Science, technology, engineering and mathematics (STEM) subjects offered as a discipline in schools demand that learners engage in critical thinking, problem-solving, creativity and innovation. The subjects develop logical thinking, information literacy and exploration, all essential skills to survive work-life demands in the 21st century. The reality however is that STEM is perceived as challenging to master and constructed as a masculine discipline. Therefore, there is a high prevalence of gender stereotypes affecting female access. While gendered beliefs and practices are known to reduce access to STEM, research does not accentuate the positive on women and girls that have broken the barriers in science as the few studies are predominantly from the West. However, increasingly, Kenya National Examination Council results indicate the rise of women in STEM. A selection of successful girls and teachers in a public secondary school in Taita Taveta County, Kenya was taken. Drawing from focus group discussions,interviews and documents, the qualitative study demonstrates an invincible trend where an interplay of positive influences, strong self-efficacy and motivation have become anchors toward girls’ successful engagement in STEM. Findings confirm the postulates of the expectancy-value theory that students’ self-concepts and intrinsic value determine their aspirations, subject choices and achievement.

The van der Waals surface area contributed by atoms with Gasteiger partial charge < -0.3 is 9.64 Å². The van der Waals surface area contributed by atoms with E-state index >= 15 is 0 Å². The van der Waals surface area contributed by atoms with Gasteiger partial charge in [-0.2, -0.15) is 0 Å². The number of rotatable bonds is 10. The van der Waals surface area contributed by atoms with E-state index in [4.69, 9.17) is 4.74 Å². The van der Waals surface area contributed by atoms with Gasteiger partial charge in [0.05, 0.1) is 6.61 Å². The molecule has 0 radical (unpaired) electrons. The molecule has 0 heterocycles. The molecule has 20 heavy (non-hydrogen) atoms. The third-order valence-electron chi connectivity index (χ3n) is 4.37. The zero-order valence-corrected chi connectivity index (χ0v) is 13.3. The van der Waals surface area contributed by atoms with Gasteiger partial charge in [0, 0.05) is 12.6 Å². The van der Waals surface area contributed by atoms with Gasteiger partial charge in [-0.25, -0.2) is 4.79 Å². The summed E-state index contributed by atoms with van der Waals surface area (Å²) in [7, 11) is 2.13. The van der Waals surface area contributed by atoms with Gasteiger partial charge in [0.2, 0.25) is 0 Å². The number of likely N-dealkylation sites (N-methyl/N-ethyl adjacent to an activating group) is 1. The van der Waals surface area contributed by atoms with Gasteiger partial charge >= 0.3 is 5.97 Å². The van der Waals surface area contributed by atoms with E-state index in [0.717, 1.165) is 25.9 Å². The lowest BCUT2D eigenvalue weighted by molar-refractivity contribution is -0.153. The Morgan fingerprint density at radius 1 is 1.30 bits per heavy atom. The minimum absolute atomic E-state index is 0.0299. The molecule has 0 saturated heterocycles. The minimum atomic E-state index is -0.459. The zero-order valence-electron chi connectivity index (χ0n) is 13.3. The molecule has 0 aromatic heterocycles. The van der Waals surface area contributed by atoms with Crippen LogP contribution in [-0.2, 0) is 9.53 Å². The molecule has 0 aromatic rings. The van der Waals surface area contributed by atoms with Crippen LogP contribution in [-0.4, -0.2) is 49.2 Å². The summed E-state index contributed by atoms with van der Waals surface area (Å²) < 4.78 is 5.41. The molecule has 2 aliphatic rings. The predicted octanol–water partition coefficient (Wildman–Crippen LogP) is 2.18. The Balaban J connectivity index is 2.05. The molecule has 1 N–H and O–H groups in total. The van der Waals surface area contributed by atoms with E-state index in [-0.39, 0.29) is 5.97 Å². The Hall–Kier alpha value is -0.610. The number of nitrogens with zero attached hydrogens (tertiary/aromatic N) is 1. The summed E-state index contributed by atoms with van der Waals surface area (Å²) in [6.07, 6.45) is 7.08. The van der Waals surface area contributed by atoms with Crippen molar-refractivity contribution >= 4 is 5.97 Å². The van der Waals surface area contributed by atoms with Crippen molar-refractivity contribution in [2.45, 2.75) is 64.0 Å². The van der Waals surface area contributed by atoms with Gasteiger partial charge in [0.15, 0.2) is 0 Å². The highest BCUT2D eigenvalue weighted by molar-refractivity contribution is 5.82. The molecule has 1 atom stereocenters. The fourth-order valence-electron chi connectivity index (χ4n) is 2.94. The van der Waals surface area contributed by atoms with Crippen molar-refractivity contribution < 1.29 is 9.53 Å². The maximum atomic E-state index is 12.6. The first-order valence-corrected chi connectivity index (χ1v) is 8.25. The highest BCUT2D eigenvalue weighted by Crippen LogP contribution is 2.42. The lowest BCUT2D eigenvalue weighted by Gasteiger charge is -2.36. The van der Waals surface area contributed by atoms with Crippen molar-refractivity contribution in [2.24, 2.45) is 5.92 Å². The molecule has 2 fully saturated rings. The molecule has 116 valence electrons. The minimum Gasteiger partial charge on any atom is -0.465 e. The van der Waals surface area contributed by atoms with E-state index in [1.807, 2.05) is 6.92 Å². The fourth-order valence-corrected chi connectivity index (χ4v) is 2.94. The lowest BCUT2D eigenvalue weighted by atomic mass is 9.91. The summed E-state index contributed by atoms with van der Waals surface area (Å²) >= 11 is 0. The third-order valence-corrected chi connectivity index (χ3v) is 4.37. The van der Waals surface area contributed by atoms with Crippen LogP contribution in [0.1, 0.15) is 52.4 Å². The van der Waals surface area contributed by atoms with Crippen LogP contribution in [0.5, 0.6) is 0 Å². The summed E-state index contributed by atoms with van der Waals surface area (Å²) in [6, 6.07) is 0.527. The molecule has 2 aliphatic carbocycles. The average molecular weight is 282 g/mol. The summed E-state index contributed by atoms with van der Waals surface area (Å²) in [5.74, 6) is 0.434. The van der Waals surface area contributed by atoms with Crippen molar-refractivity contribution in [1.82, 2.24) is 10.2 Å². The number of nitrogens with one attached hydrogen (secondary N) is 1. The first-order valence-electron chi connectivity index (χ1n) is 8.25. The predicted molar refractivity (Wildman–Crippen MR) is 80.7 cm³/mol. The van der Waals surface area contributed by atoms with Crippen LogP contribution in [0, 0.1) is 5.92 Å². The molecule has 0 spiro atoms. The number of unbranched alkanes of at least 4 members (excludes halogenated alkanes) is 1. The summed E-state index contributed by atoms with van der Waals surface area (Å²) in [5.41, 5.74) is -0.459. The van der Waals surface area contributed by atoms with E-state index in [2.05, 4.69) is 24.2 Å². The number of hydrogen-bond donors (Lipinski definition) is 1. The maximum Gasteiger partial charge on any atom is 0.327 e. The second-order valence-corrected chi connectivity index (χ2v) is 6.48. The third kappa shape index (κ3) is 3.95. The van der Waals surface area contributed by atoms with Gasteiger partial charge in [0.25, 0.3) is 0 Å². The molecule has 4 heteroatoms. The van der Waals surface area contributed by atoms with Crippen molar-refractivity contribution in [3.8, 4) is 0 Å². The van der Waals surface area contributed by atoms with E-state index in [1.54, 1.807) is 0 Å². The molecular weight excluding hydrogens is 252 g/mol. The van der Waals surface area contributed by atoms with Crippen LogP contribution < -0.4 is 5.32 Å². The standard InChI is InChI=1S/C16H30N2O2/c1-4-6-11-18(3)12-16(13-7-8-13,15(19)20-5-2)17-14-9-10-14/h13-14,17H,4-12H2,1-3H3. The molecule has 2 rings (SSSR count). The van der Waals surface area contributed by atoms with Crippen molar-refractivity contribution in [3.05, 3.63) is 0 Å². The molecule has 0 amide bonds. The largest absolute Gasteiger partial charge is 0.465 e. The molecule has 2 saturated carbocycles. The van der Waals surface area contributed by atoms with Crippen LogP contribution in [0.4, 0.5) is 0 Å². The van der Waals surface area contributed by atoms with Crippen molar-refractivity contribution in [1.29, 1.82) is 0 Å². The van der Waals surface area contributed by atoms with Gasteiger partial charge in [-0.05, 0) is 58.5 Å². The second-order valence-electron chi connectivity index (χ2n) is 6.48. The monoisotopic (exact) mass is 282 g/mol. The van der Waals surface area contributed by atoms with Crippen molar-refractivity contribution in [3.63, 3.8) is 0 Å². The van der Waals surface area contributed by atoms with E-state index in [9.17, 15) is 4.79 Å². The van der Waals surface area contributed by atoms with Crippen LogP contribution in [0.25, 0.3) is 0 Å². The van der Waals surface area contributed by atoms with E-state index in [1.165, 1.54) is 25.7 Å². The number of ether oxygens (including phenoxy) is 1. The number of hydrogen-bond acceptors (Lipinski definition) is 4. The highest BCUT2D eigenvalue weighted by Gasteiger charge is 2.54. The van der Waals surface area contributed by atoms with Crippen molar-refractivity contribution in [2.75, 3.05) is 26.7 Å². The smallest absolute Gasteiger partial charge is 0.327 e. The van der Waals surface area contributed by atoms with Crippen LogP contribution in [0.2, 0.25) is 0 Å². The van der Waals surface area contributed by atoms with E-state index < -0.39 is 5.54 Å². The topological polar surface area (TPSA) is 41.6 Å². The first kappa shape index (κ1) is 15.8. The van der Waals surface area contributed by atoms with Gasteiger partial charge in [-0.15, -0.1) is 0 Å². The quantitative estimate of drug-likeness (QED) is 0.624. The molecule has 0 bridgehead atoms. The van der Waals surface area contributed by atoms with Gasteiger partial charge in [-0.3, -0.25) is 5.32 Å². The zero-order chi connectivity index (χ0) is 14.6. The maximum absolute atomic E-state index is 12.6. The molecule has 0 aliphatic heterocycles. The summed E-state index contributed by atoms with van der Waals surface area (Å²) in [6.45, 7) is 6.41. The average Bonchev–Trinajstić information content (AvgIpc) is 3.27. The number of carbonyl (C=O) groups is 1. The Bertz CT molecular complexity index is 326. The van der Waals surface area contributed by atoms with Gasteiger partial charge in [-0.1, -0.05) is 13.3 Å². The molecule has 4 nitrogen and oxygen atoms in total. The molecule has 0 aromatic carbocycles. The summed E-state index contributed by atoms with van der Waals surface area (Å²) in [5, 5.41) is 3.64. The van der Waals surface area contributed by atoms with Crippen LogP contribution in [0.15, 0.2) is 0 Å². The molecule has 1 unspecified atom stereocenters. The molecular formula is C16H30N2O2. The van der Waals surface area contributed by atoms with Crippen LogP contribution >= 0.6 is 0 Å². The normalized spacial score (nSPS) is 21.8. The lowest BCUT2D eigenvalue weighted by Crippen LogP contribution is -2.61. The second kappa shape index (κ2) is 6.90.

- Girls and STEM
- science engagement